Most of the companies we engage with are stuck in neutral when it comes to DevOps – and for good reason. DevOps involves change, and that carries with it a huge amount of risk. And most of the people we engage with are not directors or CEO’s, but can only control one part of the company.
There’s hundreds of books out there on the subject of Agile, DevOps, and improving the flow of value with software delivery. But the vast majority of them come with some assumptions: that our company is small, can pivot quickly, and has minimal legacy software to support; and secondly, that we have sweeping powers to create lasting change across an entire company. Following this advice blindly leads to overoptimism and defeated expectations, just like with a New Year’s resolution – we are trying too much, too fast, and thinking in terms of outcomes versus habits. The result, predictably, is disappointment and frustration, and a shortened career path.
This book helps answer those two big questions – “Where do I start?”, and “How can I improve the way things work around here without risking too much?” We follow one development team as it begins to build momentum with small, safe, progressive steps across a single year. Here’s some of the topics we discuss in the book:
- What can we learn from Alcoholics Anonymous, and the power of using tiny habits to change behavior?
- Taming the legacy monster with a truly effective test layer – without flaky or long-running tests
- Using Hypothesis-Driven Development to multiply your development firepower 5x
- Finding the pinch point with a few hours, a permanent marker and some sticky notes
- What is the BTE ratio, and how has Microsoft been able to use that to control runaway technical debt?
- Are cross functional teams really necessary? Do we really need to break up a successful, long-running organization to make DevOps work?
- Building security into your development lifecycle
- Runbooks, automation and livesite support – building the best possible triage system
Along the way, we feature interviews and case studies with thought leaders from Chef, Google, Humana, Micron, Microsoft, Puppet, Raygun, and others. The lessons and stories in this book can help you get unstuck and get your software delivery and support teams deliver more value with less waste!
Case studies and interviews with thought leaders make up a significant portion of the book. Here are some of their quotes:
- “The saying we live by goes, ‘you can’t cheat shipping.’ If you deliver working software to your users at the end of every iteration, you’ll learn what it takes to do that and which pieces you need to automate.” – Aaron Bjork, Microsoft
- “DevOps isn’t art, it’s just hard work. Focus that hard work on the things that really matter.” – Nigel Kersten, Microsoft
- “DevOps is an emergent characteristic. It’s not something you buy. It’s something that emerges from a team when you are doing all the right things behind the scenes, and these practices all work together and support each other.” – Jon Cwiak, Humana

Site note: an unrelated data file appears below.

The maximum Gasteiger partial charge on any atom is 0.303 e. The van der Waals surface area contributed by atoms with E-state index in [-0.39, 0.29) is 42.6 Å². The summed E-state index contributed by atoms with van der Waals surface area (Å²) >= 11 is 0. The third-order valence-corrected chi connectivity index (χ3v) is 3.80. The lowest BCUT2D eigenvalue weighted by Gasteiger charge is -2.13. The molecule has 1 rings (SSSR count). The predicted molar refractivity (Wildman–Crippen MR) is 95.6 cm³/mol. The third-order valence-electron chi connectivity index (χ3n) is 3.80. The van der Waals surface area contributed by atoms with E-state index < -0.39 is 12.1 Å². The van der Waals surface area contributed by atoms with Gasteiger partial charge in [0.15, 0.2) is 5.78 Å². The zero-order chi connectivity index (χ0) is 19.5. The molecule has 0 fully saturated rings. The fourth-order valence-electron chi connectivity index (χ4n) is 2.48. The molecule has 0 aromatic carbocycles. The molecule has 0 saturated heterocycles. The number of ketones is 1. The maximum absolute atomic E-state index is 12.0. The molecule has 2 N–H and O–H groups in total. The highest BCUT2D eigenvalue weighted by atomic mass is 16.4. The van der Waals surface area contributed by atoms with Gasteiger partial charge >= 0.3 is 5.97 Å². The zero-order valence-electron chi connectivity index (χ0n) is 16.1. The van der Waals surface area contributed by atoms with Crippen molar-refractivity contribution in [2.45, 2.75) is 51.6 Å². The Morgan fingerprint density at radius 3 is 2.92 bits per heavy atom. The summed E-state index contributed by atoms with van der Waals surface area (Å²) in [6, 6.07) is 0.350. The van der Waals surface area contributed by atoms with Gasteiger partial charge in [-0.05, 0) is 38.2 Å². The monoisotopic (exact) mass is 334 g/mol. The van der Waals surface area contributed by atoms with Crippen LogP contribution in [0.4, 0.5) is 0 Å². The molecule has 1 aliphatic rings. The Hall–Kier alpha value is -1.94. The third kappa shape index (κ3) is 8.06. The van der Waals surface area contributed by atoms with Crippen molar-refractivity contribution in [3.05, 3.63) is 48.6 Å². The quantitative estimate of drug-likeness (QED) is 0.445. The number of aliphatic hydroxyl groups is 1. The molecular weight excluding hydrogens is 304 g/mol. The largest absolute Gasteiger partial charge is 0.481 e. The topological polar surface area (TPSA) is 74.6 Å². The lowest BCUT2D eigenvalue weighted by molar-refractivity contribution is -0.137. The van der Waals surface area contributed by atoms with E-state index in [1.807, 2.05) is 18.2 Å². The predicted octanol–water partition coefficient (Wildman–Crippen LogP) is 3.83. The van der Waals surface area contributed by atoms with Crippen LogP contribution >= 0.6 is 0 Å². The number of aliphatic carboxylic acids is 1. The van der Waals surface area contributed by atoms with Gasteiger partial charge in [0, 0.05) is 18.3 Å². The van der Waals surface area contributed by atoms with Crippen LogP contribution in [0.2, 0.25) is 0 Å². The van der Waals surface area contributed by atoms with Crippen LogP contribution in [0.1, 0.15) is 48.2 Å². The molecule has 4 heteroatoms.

- “There was no magical fairy dust for us. It required progressive change, some very conscious hard engineering changes, and walking the walk.” – Sam Guckenheimer, Microsoft
- “Often times CTO’s and CIO’s catch fire and announce that they’re going to reorganize with cross functional teams. Don’t do that! Think about your DevOps or SRE transition in the same way that you’d release software.” – Seth Vargo, Google
- “One of the biggest failure points I see is that people often don’t make their work visible enough. If you don’t know what people are working on across the team, that creates a natural siloization which reduces your ability to collaborate.” – Michael Goetz, Chef
Achieving DevOps In The News
- Guest article on Raygun’s site about monitoring and crash reports – https://raygun.com/blog/monitoring-lateral-line/
- “Ahead in the Cloud” – i.e. the Amazon story. Very shocking what that book reveals about lift-and-shift that challenged my preconceptions…
- “Postmortems with Teeth But No Bite” blog – check out the matching podcast as well!
- “Exposing Technical Debt is Job 1” – a podcast reading from the book for you audiophiles!
Contact Information and Bio:
- Dave Harrison
- Email: firstname.lastname@example.org
- Website: https://driftboatdave.com/
- Twitter: @driftboatdave | Facebook: https://www.facebook.com/dave.harrison.5602 | LinkedIn: www.linkedin.com/in/driftboatdave
- Buy the Book: Amazon, BN
- Book Press Kit: https://driftboatdave.com/2019/07/02/achieving-devops/
Bio: I’m a Senior Application Development Manager (ADM) working for Microsoft Premier. As a development lead and project manager, I’ve spearheaded cultural revolutions in several large retail and insurance organizations making the leap to Agile and Continuous Delivery. I’m an enthusiastic promoter of Azure DevOps, Chef, Puppet, Ansible, Docker, and all other tools – but I believe very firmly that, as with Agile, the exact tool selected is less important than having the people and processes in place and ready.
On a personal note, I’m the proud father of two beautiful girls and have been married to my lovely wife Jennifer for 24 years, and am based out of Portland, Oregon, USA. I enjoy fishing, reading history books, and in my spare time often wonder if I should be doing more around the house versus goofing off. I’m on LinkedIn, post to my blog semi-frequently, and am belatedly on Twitter too…
- Title: Achieving DevOps
- Author: Dave Harrison and Knox Lively
- Contributors: Ron Vincent, Abel Wang (foreword)
- Publisher: Apress
- Publication date: May 23, 2019
- Available at: Amazon.com, Barnes and Noble
- ISBN: 1484243870 ISBN-13: 978-1484243879 (include both your e-book and paperback)
- Retail Price: $24.55 ($23.32 Kindle)
- 532 pages
- Genre/subgenre: Software engineering / Enteprise development